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Boy Tells How He Won Fight With 'Cansur'

August 05, 1989|DANA PARSONS | Times Staff Writer

In a room filled with toys, games, dolls and kids, the intravenous machines were an ever-present reminder that the matter at hand was serious.

But the message Wednesday in the cancer ward at Childrens Hospital of Orange County was one of optimism and cheer, not of gloomy prognoses for the assembled children, ages 2 to 11, with cancer or blood diseases.

The guest of honor was Jason Gaes, an 11-year-old Minnesota boy who told nine other young cancer patients and some of their relatives about his own successful battle with cancer--a rare form that doctors told him five years ago could kill him within two weeks.

Instead of dying, Jason has hit the kiddie lecture circuit as the result of the book he wrote, "My Book for Kids With Cansur." He was inspired to write it, he said, because a book his teacher had given him about a boy's cancer ended with the child dying.

Jason wanted something with a happier ending, so he put down his thoughts about it in a yellow notebook, which he showed to his parents. They promptly set it down on top of the refrigerator before getting around to reading it that night.

When they did, said his mother, Geralyn, who joined Jason at Childrens Hospital, they were stunned by the poignancy.

A sample from the book, published by Melius & Peterson Publishing Inc. of Aberdeen, S.D.: "Sometimes keymotharupy makes you sick and you throw up. Sometimes you looz your hair from it, but you can wear hats if it bothers you. Mostly kids don't care when your bald. And if they laff or make fun there not very good friends anyway. Some kids think its cool."

The publishers decided to leave the book in the original form in which Jason wrote it, misspellings and all, to maintain its authenticity.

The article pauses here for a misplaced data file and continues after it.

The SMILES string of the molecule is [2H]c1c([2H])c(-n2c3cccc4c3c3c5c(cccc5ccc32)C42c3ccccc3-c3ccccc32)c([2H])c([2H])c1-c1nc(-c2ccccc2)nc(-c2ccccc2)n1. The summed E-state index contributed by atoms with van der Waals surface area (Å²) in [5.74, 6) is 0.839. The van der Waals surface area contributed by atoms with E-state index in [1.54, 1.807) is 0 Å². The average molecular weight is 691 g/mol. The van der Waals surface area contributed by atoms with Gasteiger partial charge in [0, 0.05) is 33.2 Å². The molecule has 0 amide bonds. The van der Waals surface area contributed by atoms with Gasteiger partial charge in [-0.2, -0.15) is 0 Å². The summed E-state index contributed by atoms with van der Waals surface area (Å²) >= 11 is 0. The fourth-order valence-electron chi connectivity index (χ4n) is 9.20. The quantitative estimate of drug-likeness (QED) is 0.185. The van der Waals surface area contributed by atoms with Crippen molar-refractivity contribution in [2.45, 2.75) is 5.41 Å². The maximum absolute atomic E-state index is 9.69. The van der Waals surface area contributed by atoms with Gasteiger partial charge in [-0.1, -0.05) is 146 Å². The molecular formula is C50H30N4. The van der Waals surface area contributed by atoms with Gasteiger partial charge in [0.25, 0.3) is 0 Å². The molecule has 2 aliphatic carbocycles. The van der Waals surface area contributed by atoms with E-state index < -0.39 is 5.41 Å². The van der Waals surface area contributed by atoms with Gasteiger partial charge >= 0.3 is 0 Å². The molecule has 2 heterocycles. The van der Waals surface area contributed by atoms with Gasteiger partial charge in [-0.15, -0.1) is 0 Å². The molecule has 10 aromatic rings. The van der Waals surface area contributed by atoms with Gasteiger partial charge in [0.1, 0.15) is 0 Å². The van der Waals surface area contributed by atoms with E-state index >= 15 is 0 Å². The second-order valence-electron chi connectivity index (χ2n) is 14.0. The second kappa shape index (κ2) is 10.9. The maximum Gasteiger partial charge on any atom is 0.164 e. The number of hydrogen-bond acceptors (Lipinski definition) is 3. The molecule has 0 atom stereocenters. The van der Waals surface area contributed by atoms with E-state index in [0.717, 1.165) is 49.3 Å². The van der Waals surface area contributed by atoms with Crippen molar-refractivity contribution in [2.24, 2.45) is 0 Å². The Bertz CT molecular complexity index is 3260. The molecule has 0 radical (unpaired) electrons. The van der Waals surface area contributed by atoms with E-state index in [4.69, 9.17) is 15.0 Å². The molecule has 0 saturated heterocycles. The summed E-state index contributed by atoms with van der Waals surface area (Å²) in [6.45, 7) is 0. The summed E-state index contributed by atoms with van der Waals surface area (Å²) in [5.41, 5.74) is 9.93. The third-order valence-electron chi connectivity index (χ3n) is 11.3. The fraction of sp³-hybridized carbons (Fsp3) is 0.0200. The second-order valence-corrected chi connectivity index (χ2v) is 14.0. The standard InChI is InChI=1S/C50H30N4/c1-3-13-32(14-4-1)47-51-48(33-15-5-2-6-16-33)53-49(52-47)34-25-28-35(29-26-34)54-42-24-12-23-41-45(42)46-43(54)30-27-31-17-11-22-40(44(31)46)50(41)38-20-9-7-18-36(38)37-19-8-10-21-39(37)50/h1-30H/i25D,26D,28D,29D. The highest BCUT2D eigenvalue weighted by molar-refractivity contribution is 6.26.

While some of the youngsters who met Jason at Childrens Hospital were too young to understand his message, others were not.

Jeremy Johnson, 11, of Trabuco Canyon, wanted to know what kind of chemotherapy Jason had undergone. When Jason's mother identified the five treatments with their complex medical names, Jeremy nodded knowingly.

Jason, who looked at times during the session like an 11-year-old who would rather be outside playing, yielded most of the speaking chores to his mother. But he told the youngsters, "Even though doctors might say you're not doing well, you've got to keep on trying to beat it."

He also said he plans to become a doctor specializing in child cancer so he can tell patients that he once knew what it was like "being the only bald kid in the whole town."

If he does become a doctor, he may have to look no further than his own book for bedside manner. Another excerpt: "When your bald you dont have to worry about getting shampoo in your eyes when your sick from a treetment you get to stay home from school and when your done having cansur you get to have a big party. . . .

"There are a couple bad parts about having cansur too. There's blood tests. I got used to those so I could go in by myself but if your scared of blood tests have your Mom or Dad cover your eyes. If you can't see the needle it doesn't hurt as much as if your sister pinches you. And you don't cry everytime you get pinched do you?"

Jason's mother, who said family members have crisscrossed the country the last couple years from their Worthington, Minn., home to visit hospitals, said, "Public awareness about cancer is very negative."

With other illnesses or accidents, she said, the word victim is usually reserved for people who die. But people with cancer are often referred to as victims, she said. The publicity surrounding Jason's touring, she said, is an opportunity to let people know about "the tremendous strides being made in treatment and research. If they need any proof of that, it's Jason. If anyone should have died, it was him. He was full of it."

First diagnosed in 1984, Jason had five tumors--in his mouth, stomach, left eye and kidneys. He underwent treatment for two years and has been pronounced free of the disease, according to information provided by the family.

Yet Jason is aware of cancer's deadly potential. Jason, who will be a sixth-grader this year and is one of four Gaes children, included this passage near the end of the book:

"My mother said when me and Tim (his twin brother) was babys in her stumick we liked it in there so good the dr had to give my Mom a shot to make us come out. But now that I'm outside I wouldn't never want to go back. She says going to heaven is probly like that. Once we get there we won't want to come back here.

"We'r just scared about going to heaven because we never been there. You can see your Grandpa again and pretty soon your Mom will be there too."

The Gaes family's visit to Orange County was sponsored by the Ronald McDonald House, a home away from home for young cancer patients. The facility, now under construction, is scheduled to open next year on a site a few blocks from Childrens Hospital.

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